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Students Protest Militarization at CUNY and War Criminal David Petraeus’ New Position

By Sharmin Hossain


In a political reality where the Senate Foreign Policy committee approves U.S. military intervention in Syria; where we uncover thousands of Iraqi children born with deformities as a result of U.S. chemical weapon attacks; and where the continuous illegal detainment of over 160 Muslim brothers at Guantanamo Bay is sanctioned; the City University of New York (CUNY) is witnessing rampant militarization in line with broader agendas of U.S. terrorism. On September 9th, former Central Intelligence Agency (CIA) director David Petraeus — who also formerly headed the North Atlantic Treaty Organization’s (NATO) International Security Assistance Force for operations in Iraq and Afghanistan and co-wrote the Counterinsurgency Field Manual — began a new job as an adjunct professor at City University of New York (CUNY) Macaulay Honors College.

Students, professors, and communities of people who are continuously impacted by U.S. imperialism overseas and the illegal occupation of Third World nations mobilized to protest the war criminal’s appointment. After learning about Petraeus’ presence at a Macaulay Honors fundraiser that New York City Mayor Michael Bloomberg and CNN correspondent Fareed Zakaria were also expected to attend, students planned a demonstration outside. Those who were demonstrating were met with violence and repression by the NYPD. Six CUNY students were brutally assaulted by plain clothed NYPD officers and arrested on falsified charges.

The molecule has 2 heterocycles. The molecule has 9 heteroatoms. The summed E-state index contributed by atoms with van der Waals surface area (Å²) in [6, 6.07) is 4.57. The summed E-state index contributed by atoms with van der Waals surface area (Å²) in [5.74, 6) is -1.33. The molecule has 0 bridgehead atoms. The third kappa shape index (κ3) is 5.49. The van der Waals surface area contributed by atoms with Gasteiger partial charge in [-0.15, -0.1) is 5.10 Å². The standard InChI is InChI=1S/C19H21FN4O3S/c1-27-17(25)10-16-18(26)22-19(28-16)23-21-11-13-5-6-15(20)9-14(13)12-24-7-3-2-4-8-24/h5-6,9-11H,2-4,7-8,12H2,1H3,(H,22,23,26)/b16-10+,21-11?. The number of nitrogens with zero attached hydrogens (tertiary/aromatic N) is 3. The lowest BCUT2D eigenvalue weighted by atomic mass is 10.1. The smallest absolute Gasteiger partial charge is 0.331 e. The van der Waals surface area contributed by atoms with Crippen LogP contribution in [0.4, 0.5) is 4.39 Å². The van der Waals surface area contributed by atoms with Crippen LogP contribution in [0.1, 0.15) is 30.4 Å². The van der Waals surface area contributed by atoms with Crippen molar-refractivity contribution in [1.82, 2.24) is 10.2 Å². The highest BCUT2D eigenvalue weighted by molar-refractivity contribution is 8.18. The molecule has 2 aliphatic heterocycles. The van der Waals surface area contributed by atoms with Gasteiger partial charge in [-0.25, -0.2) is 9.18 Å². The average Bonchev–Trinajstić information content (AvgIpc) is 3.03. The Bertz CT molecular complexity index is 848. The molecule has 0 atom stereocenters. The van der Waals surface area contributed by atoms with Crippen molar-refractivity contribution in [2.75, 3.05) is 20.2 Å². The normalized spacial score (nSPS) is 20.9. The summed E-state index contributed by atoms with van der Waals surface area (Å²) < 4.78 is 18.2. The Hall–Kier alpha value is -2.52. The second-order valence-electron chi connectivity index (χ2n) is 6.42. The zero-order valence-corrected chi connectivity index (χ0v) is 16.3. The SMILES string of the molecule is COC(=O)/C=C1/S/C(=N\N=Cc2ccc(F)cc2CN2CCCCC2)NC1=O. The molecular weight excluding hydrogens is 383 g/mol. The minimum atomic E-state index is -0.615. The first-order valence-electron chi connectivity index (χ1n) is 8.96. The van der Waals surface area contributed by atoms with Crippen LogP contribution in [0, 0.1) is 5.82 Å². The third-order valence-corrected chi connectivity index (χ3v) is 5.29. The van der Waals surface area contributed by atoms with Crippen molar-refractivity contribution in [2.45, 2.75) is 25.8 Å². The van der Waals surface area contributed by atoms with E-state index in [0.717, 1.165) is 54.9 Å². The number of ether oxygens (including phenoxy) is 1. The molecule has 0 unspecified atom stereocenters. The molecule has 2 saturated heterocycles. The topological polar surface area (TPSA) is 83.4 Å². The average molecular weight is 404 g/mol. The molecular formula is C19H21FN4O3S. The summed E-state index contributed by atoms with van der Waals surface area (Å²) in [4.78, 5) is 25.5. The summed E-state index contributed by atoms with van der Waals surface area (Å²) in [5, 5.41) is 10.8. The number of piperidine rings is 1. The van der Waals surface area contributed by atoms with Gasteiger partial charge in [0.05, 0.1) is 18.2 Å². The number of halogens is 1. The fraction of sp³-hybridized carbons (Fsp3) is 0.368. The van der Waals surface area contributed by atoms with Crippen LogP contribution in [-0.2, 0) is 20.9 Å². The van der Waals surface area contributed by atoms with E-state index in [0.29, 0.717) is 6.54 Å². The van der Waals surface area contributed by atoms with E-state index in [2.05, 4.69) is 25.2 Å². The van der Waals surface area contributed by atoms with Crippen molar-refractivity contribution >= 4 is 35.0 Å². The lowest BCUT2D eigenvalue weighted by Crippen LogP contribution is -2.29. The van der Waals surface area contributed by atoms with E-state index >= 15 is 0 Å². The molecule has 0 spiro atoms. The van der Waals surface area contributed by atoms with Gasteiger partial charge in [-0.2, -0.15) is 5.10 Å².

“One, two, three, four! Defeat U.S. imperialist war! Five, six, seven, eight, Petraeus out, we won’t wait!” protesters screamed. Outside the well-guarded doors and heavy security of the Macaulay Honors College, students demonstrated in sheer disgust at university administrators who have invited a war criminal along with the Army Senior Reserve Officers Training Corps (ROTC) onto campuses. CUNY ousted ROTC back in 1971, when student activists organized against American involvement in Vietnam and the military program. As tuition rises, and more students of low income backgrounds and communities of imperialized peoples are marginalized from the CUNY system, CUNY’s decision to invite army recruiters to speak to the multitudes of pro-military sentiment is appalling. The university released a statement ignoring the brutal assault on students, while acting to protect Petraeus’ position at the university. CUNY students in the Ad Hoc Committee Against Militarization of CUNY are committed to fighting the charges against the CUNY 6, and to justice being served in a situation where the NYPD violently repressed a peaceful protest. CUNY student organizers are also concerned about fighting the overwhelming tide of privatization at the largest public university system in the country, alongside the rampant violation of students rights by NYPD.